As you snuggle by the fire this holiday season to watch Love Actually, you should know that you’re also viewing the work of a published academic neuroscientist. That’s right – actor Colin Firth is cited on a 2011 brain imaging study in the journal Current Biology. And it doesn’t take an insecure graduate student like me to accuse Firth of not pulling all-nighters in the laboratory.
I’ve been in research for about seven years now. But if you search my name in PubMed, the life sciences research database maintained by the US National Library of Medicine, precisely one scientific paper will pop up – a manuscript from my current research group published in spring. I’m also pretty far down on the author list, which reflects my contribution relative to my colleagues on this paper – while I helped with some of the writing, the data collection and most of the analyses were performed by others.
Authorship in science is tricky. In some laboratories, it’s a bit of a taboo topic. Ask your average scientist if they’ve witnessed abuses in authorship, and they’ll likely be brimming with stories – from people being “gifted” an authorship they don’t truly deserve, to hard-working (often junior) scientists being wrongly shafted by their colleagues. These stories are rarely discussed among lab mates, and almost never between junior and senior investigators.
And then there are the extremes, like the 2001 Nature paper on the sequencing of the human genome that boasted 2,900 authors and the 2012 paper detailing the Higgs boson, which cited a whopping 3,171 co-authors.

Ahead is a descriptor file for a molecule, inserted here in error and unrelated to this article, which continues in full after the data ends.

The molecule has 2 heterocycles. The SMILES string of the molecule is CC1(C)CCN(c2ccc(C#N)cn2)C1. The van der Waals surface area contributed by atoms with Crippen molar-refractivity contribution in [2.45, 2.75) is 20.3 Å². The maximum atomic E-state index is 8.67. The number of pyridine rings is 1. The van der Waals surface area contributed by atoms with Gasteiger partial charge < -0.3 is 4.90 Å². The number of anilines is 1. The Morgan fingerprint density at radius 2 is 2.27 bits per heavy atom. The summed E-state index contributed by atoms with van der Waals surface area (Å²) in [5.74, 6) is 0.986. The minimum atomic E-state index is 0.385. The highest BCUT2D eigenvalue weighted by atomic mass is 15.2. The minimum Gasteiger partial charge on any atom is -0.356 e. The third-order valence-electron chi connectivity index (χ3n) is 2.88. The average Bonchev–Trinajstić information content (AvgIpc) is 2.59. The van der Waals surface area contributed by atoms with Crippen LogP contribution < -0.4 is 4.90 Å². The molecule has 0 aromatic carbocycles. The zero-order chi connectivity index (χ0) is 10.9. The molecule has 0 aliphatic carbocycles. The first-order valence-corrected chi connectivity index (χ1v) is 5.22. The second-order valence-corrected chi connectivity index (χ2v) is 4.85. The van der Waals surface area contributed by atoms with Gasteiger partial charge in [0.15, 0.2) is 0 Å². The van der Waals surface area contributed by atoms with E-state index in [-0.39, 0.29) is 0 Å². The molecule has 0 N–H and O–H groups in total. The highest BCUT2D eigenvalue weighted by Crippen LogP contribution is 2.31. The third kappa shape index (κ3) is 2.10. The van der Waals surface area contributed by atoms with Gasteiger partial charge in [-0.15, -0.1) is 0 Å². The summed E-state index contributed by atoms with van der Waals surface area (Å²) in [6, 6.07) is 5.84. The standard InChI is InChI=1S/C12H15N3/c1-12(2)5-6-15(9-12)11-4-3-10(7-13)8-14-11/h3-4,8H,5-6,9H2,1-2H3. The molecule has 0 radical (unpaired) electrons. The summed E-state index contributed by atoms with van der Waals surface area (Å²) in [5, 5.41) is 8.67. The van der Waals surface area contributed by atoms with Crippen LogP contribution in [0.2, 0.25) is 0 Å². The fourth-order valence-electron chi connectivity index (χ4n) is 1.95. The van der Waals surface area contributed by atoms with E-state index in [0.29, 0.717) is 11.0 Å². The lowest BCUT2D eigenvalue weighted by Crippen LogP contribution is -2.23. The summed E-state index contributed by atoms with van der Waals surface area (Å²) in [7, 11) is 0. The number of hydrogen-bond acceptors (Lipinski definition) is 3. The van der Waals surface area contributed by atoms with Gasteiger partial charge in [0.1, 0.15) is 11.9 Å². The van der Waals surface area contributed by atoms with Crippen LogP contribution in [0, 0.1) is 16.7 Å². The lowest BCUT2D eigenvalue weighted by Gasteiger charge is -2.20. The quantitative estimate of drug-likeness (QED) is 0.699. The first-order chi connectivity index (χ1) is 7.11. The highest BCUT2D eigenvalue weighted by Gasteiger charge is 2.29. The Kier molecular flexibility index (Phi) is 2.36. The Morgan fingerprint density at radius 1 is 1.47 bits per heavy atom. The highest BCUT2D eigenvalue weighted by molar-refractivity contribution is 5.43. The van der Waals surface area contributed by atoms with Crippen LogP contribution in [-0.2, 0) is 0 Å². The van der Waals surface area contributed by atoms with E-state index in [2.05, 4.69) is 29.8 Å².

So where exactly do we draw the line between who has made a meaningful contribution to a project and who is better suited for the “acknowledgments” section?
Authorship: a brief history
From the late 1600s to the early 1920s, sole authorship on scientific papers was the norm. It wasn’t until the 1950s that a few co-authors began trickling in. By the 1980s, authorship among multiple colleagues and collaborators was standard – and expected.
Today, getting one’s name on papers keeps scientists afloat. A scientist’s publication record is proof that they’re an expert in a particular field; the more papers they have out, the more productive they appear. After all, publications are what keeps the grant money rolling in. Authorship is a form of scientific currency and only the rich remain buoyant in today’s “publish or perish” culture.
Are there any standards?
Efforts by the International Committee of Medical Journal Editors have resulted in a set of recommendations, now adopted by a number of medical journals. According to these criteria, those listed as authors should have contributed “substantially” to the study’s design, data collection, or data analysis, drafted or revised the article, and approved the final version of the article.
Guidelines set out by the American Psychological Association are similar. While the APA recognises that not all authors must have written the manuscript, everyone listed should have made substantial contributions to “formulating the problem or hypothesis, structuring the experimental design, organising and conducting the statistical analysis, [or] interpreting the results”.